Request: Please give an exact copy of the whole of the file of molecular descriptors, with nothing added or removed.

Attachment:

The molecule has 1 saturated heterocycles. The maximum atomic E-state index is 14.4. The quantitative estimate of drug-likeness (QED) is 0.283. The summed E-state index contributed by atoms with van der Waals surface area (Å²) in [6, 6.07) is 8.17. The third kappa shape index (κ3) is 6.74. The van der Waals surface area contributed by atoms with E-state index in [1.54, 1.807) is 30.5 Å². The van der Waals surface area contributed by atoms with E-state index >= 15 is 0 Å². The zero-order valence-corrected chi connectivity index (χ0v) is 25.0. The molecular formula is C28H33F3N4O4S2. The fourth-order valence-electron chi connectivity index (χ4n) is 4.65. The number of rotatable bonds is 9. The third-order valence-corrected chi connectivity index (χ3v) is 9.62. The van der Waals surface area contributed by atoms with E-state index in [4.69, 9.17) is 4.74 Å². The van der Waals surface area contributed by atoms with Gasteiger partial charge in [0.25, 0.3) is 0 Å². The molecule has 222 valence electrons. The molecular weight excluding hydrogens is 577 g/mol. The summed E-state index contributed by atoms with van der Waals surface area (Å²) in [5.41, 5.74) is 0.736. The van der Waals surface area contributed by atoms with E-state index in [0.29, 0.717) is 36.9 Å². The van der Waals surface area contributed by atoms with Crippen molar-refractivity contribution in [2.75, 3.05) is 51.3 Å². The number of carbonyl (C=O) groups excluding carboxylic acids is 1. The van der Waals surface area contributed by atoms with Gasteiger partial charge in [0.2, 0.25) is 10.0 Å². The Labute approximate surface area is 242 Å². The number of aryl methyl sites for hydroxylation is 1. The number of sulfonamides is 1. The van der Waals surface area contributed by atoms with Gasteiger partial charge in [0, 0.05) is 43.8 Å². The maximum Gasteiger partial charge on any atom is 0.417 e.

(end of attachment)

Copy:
The molecule has 1 saturated heterocycles. The maximum atomic E-state index is 14.4. The quantitative estimate of drug-likeness (QED) is 0.283. The summed E-state index contributed by atoms with van der Waals surface area (Å²) in [6, 6.07) is 8.17. The third kappa shape index (κ3) is 6.74. The van der Waals surface area contributed by atoms with E-state index in [1.54, 1.807) is 30.5 Å². The van der Waals surface area contributed by atoms with E-state index >= 15 is 0 Å². The zero-order valence-corrected chi connectivity index (χ0v) is 25.0. The molecular formula is C28H33F3N4O4S2. The fourth-order valence-electron chi connectivity index (χ4n) is 4.65. The number of rotatable bonds is 9. The third-order valence-corrected chi connectivity index (χ3v) is 9.62. The van der Waals surface area contributed by atoms with E-state index in [4.69, 9.17) is 4.74 Å². The van der Waals surface area contributed by atoms with Gasteiger partial charge in [0.25, 0.3) is 0 Å². The molecule has 222 valence electrons. The molecular weight excluding hydrogens is 577 g/mol. The summed E-state index contributed by atoms with van der Waals surface area (Å²) in [5.41, 5.74) is 0.736. The van der Waals surface area contributed by atoms with E-state index in [0.29, 0.717) is 36.9 Å². The van der Waals surface area contributed by atoms with Crippen molar-refractivity contribution in [2.75, 3.05) is 51.3 Å². The number of carbonyl (C=O) groups excluding carboxylic acids is 1. The van der Waals surface area contributed by atoms with Gasteiger partial charge in [0.2, 0.25) is 10.0 Å². The Labute approximate surface area is 242 Å². The number of aryl methyl sites for hydroxylation is 1. The number of sulfonamides is 1. The van der Waals surface area contributed by atoms with Gasteiger partial charge in [0, 0.05) is 43.8 Å². The maximum Gasteiger partial charge on any atom is 0.417 e.